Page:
I’m on a study project to improve my understanding of roleplaying games. To this end, I already have two reading projects, A Game Per Year and An Adventure Per Year. This is the third, with the goal of reading or playing 52 games made in the last few years. Originally I considered making this “A New RPG Per Week” and that’s where the number 52 comes from, even though a weekly schedule is probably not within my abilities.
The Black Hack is one of the best known simple, fast to use OSR games out there. I read the 2nd edition which came out in 2018. Like OSR games often are, it’s a variation on the original Dungeons & Dragons ruleset from the Seventies. The scene has existed long enough that it has developed a culture of its own that goes way beyond its original inspiration. Although the base is the same, there’s a lot of clever mechanical innovation in The Black Hack designed to make that core experience of deadly dungeon crawling run smoother.
I’ve started to think there’s a dichotomy in the writing that is published in roleplaying game books between “design writing” and “evocative writing”. Both have their uses. You can write to engage the imagination, bringing to life cool new ideas that will be used by people playing the game. You can get them fired up about the fiction and want to see themselves in it.
In contrast, the purpose of design writing is to communicate the design you have created cleanly and effectively so that the reader understands how to use it.
Many roleplaying game books use both, one to inspire and the other to communicate game mechanical function. The Black Hack is very strongly tilted towards design writing. It’s all about sparsely communicating how to use its mechanics, especially the tweaks it makes to the baseline OSR model. Any setting ideas that might appear on the page have been cribbed from D&D or Warhammer.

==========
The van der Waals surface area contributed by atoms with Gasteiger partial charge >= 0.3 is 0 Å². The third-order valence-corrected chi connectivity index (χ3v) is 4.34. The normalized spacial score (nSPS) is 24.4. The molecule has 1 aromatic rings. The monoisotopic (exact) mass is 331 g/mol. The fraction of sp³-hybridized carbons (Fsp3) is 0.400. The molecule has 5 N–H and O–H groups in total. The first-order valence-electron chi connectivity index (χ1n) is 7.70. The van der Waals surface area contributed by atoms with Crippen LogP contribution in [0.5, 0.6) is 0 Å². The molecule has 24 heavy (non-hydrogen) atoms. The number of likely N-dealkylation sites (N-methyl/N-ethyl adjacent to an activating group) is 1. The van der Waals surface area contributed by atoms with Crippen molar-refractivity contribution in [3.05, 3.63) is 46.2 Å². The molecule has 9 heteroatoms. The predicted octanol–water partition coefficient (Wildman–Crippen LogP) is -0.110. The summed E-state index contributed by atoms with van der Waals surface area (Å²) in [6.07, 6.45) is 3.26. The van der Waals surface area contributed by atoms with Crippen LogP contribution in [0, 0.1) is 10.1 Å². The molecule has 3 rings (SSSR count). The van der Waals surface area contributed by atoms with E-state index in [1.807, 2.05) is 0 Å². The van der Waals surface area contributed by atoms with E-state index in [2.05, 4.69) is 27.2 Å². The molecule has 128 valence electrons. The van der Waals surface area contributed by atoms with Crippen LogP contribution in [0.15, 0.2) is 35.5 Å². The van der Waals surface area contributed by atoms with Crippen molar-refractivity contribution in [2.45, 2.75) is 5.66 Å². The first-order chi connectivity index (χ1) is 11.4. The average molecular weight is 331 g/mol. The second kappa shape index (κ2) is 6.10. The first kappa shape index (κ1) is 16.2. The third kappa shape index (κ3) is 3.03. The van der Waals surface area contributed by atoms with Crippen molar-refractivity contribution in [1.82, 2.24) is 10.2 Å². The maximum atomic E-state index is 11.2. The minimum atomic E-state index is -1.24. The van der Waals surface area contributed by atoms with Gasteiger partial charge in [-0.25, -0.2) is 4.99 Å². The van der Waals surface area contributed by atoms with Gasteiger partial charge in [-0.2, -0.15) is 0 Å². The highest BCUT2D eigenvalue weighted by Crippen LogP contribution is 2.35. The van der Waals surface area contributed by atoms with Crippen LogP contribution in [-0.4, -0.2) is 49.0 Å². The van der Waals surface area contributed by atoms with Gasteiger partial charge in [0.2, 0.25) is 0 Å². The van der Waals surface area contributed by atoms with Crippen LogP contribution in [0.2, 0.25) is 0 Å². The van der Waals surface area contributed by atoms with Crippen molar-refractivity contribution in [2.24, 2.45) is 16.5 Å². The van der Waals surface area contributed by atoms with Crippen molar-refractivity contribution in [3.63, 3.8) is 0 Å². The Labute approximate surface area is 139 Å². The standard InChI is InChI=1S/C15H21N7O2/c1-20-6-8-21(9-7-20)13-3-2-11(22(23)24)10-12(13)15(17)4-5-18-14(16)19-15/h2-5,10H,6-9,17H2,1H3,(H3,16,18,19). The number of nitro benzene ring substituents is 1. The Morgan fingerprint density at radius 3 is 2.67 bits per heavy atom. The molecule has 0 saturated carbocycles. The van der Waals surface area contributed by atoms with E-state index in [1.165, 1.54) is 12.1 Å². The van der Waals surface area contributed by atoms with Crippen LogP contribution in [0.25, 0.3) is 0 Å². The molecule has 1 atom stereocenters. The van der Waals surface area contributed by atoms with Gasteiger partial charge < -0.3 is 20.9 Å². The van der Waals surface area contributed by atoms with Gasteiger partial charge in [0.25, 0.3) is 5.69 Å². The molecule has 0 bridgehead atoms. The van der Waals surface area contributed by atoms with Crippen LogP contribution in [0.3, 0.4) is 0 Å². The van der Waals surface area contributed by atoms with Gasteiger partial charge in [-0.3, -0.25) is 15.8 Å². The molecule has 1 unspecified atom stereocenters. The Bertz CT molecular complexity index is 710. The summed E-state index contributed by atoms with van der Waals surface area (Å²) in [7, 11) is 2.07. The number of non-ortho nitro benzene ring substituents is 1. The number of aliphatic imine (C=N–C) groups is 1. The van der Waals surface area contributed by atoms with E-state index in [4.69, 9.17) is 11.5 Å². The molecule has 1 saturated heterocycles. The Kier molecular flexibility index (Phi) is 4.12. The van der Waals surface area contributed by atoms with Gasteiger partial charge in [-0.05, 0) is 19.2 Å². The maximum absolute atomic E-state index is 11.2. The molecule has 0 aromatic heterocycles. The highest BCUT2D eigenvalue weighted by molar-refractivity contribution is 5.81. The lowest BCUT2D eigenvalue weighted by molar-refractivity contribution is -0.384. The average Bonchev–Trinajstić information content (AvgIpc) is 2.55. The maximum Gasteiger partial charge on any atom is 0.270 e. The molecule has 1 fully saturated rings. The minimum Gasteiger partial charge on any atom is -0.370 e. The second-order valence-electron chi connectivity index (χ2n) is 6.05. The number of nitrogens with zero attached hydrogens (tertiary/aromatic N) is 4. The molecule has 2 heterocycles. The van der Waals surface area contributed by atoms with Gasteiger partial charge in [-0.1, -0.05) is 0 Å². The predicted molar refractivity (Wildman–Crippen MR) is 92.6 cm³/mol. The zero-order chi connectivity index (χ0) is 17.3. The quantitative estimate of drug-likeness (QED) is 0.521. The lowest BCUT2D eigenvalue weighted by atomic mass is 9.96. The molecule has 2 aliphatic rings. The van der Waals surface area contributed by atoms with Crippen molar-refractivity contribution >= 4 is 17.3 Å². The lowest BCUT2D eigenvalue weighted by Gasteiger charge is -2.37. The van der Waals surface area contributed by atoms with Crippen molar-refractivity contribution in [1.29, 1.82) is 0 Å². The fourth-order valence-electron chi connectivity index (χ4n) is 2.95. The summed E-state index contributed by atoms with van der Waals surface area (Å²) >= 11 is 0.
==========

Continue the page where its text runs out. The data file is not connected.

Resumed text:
The big difference to baseline old school D&D is that the players handle more of the rolls. When an enemy attacks, you roll to defend instead of suffering the results of the GM’s attack roll.
Other ideas are a hit location schematic that asks you to roll dice on a picture on the page. If the die rolls onto an arm, an arm is hit. This method is also used for a treasure table. Initiative works so that you figure out who goes first, you or the enemy, but you can decide on the order of actions on the player side freely.
The game also provides a protocol for the GM to follow when running the game, attempting to give clear mechanical instructions on how to keep the action flowing moment to moment. In a game like this, a lot of the design is in the monsters, so there’s a selection of enemies described in terms of combat encounters, each with a few design tweaks of their own.
The game makes a few gestures towards a setting with its tables and guidelines for creating dungeons and adventures. It feels like a deadly dark fantasy world with some scifi elements. This aesthetic is familiar from other OSR releases as well.